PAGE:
By Mitch Greenwood
As the last light of day diminishes, Richard Kingsford sits alongside a river-bank, waiting. The hum of mosquitoes and other insects is his constant companion.
Then, what he has been waiting for: a visitor. The tell-tale circle of ripple-waves heralds its arrival. It’s a platypus – often described as the world’s most peculiar animal. Silent, almost like a shadow through the water, it makes its way downstream.
But there’s a key question in the mind of Kingsford, Professor of Environmental Science at the University of New South Wales: “Is this the same platypus I have seen many times before … or is it a new arrival?” The answer is important, because the issue of whether platypus numbers are steady, or in sharp decline, is being hotly debated in research and community groups.
As Professor Kingsford says: “They come out at night and are very difficult to detect.” In other words, trying to work out whether Australia’s platypus population is threatened, or not, is difficult to work out.
Source: Rodney Morse, @tasmanianpics
The National Geographic Australia says the platypus is one of the most unusual creatures in the animal kingdom. It says: “When first discovered, European naturalists and scientists believed that the animal was an elaborate hoax. They thought that a trickster had sewn many different animals together as it had, a paddle-shaped tail like a beaver; a sleek, furry body like an otter; and a flat bill and webbed feet like a duck.”
The platypus is unique to Australia and is so important that since 1966 has been celebrated as the design on the 20-cent coin. But while there have been more than 2 billion platypus-design coins minted since 1966, there is increasing evidence the number of real, living platypus has become close to threatened.
Dr Melody Serena, Director of Research at the Australian Platypus Conservancy is cautious about platypus numbers but says the species can be considered “near-threatened”, claiming that community populations can decline by up to 30% over three generations.
“It does not mean that it’s going down 30% every three generations, it means it has the potential to do that, and it doesn’t mean that the populations can’t go up again,” Dr Serena says.
Professor Kingsford says the problem of understanding whether the platypus is threatened or not comes down to the counting of the population.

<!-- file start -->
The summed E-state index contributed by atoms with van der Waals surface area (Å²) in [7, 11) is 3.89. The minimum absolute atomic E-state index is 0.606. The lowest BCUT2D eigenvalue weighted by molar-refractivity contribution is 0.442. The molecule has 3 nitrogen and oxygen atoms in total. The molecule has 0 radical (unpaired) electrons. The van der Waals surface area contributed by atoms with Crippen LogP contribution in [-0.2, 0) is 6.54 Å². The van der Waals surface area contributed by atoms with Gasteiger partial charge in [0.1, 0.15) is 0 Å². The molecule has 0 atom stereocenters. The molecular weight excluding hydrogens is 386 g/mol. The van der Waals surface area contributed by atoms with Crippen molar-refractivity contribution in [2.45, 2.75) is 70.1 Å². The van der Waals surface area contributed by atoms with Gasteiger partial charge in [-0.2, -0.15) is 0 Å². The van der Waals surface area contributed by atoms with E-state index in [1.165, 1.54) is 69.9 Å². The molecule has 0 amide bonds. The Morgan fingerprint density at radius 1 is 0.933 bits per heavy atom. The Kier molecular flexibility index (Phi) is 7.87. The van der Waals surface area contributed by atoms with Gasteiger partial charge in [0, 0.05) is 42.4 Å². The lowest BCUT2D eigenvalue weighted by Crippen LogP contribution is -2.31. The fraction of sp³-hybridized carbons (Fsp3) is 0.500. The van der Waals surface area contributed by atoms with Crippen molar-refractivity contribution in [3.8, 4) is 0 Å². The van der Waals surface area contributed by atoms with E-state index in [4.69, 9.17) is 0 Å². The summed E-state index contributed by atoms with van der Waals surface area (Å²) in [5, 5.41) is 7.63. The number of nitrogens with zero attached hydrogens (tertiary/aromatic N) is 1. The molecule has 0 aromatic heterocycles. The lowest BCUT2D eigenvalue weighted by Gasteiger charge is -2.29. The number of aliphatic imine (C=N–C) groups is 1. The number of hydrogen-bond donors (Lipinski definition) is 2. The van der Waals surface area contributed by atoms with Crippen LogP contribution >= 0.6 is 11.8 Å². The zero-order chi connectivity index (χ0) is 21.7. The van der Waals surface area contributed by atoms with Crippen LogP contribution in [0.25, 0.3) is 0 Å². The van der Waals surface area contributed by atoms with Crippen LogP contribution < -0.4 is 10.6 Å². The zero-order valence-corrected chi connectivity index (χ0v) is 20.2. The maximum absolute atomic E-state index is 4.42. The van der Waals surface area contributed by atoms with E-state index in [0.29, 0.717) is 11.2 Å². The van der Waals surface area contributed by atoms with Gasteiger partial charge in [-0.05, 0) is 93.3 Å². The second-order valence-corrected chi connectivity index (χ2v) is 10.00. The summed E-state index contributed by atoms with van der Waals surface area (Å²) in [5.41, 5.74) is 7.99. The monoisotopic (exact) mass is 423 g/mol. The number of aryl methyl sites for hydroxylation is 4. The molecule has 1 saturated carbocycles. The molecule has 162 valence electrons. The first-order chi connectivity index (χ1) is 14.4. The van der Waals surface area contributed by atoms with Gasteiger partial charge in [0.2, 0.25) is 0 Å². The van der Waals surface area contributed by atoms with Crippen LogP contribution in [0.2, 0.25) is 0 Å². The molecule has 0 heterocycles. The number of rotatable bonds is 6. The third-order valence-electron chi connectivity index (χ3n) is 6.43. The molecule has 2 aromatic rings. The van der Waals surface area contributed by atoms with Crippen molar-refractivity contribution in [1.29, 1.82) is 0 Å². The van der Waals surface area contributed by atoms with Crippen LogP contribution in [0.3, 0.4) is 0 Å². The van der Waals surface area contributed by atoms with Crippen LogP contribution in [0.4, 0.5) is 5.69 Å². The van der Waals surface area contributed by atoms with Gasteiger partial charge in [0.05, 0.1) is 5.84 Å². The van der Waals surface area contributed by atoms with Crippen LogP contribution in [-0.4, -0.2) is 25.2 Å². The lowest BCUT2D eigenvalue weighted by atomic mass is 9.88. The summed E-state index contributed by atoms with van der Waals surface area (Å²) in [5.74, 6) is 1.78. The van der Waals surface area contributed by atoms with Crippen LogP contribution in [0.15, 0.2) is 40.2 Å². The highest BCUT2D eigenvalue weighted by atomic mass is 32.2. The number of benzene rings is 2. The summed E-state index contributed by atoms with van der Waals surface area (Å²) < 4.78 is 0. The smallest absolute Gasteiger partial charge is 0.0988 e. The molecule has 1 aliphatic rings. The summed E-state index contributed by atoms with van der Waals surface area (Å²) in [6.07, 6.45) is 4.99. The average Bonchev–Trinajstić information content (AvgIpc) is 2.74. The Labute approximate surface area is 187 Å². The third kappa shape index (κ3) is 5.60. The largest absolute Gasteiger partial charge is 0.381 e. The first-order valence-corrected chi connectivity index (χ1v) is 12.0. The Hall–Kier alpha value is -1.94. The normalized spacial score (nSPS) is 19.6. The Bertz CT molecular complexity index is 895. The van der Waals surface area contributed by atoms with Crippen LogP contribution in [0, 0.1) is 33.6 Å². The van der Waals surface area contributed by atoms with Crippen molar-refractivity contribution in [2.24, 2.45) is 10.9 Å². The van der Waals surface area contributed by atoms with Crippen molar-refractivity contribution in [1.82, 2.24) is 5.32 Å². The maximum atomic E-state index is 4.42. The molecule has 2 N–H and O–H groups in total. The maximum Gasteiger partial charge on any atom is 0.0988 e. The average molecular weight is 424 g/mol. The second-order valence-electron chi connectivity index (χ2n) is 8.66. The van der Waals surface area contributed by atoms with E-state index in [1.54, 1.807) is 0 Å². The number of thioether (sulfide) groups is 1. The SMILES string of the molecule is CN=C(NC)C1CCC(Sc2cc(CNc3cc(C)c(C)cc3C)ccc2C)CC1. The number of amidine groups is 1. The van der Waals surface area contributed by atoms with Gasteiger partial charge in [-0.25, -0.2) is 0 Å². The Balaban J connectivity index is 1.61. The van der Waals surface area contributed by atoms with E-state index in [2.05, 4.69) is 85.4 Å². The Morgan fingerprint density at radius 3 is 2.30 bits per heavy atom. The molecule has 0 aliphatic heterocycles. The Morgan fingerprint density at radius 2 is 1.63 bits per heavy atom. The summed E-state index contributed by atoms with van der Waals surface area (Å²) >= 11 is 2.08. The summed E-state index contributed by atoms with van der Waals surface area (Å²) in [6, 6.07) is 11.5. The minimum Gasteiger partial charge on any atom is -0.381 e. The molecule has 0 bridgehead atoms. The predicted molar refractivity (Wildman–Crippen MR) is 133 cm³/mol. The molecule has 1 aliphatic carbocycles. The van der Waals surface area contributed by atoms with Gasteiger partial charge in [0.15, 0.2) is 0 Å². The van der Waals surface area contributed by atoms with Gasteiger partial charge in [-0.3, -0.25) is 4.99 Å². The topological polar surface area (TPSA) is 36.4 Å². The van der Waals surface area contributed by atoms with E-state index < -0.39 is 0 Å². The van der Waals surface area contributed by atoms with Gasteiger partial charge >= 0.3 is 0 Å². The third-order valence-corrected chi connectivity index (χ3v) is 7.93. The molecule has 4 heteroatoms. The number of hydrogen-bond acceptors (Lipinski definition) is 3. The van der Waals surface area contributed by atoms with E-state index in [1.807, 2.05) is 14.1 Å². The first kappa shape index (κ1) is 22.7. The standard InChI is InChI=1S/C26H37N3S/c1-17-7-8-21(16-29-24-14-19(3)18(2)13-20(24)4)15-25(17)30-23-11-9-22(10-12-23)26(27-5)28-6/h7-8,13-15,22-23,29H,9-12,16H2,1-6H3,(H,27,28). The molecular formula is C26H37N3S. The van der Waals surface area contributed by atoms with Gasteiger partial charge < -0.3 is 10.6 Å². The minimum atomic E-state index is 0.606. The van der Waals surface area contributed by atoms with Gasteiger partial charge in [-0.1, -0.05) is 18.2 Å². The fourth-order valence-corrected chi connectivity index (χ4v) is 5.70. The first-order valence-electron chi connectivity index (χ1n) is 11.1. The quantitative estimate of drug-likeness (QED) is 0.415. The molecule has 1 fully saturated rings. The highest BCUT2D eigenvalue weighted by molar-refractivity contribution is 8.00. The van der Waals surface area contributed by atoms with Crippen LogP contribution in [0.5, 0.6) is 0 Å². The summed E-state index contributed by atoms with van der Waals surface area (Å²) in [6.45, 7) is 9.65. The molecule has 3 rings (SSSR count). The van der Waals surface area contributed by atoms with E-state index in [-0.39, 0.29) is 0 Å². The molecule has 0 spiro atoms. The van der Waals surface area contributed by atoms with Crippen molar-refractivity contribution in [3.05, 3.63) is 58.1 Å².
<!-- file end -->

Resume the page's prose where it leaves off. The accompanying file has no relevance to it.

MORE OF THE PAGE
He says: “No one has any idea how many platypus there are in Australia, but it would be in the thousands, perhaps tens of thousands.”
Taronga Zoo conducts significant research into platypus and is one of few organisations in the world to have successfully bred platypus in captivity. It says: “The predominant threat to platypus on the mainland is reduction in stream and river flows due to extraction of water for agricultural, domestic, and industrial supplies.
“Deteriorating water quality also adversely affects its habitat, particularly from household chemicals, pesticides and fertilisers that enter a waterway through storm run-off after being poured onto the ground or into a gutter.”
“Accidental drowning in nets and traps set for fish and crustaceans has the potential to impact platypus distribution and abundance in all parts of its range, especially in small streams where populations may be critically small. Feral cats, foxes, dogs and dingoes also kill platypus that move on land or in shallow waters.”
But Dr Serena says: “The threat categories are not… ‘hand-wavy’, they are based on specific criteria, as you’d expect.” In other words, the science has to be precise.
One of the key threats to platypus is human intervention. Hundreds of platypus are believed to drown in fishing nets each year across Australia, platypus ecologist Josh Griffiths told ABCNews.
In response, major retailers including K-Mart, Big W and Anglers Warehouse have discontinued stocking yabby nets.
The urgency of gathering credible information about platypus numbers is important from a scientific and ecological point of view.
Professor Kingsford says: “They are iconic, one of only two egg laying mammals in the world. They are clearly one of the most important animals in Australia and the world – they are unique.”
But apart from their uniqueness, they have properties that may help medical research, specifically ovarian cancer.
Australian Geographic has reported: “DNA mapping of the platypus has uncovered an interesting relationship between their sex chromosomes and DNA sequences found in human ovarian cancer.”
Source: Discovery Channel
The important thing, for now, is to discover whether very Australian creature is threatened. And that’s why researchers including Professor Kingsford sit on the banks of rivers and creeks, peering into the dark, hoping to catch a glimpse of one of the world’s most unusual creatures.
As he says: “I suspect the rate of decline may qualify them to be listed at a higher level of risk of extinction.”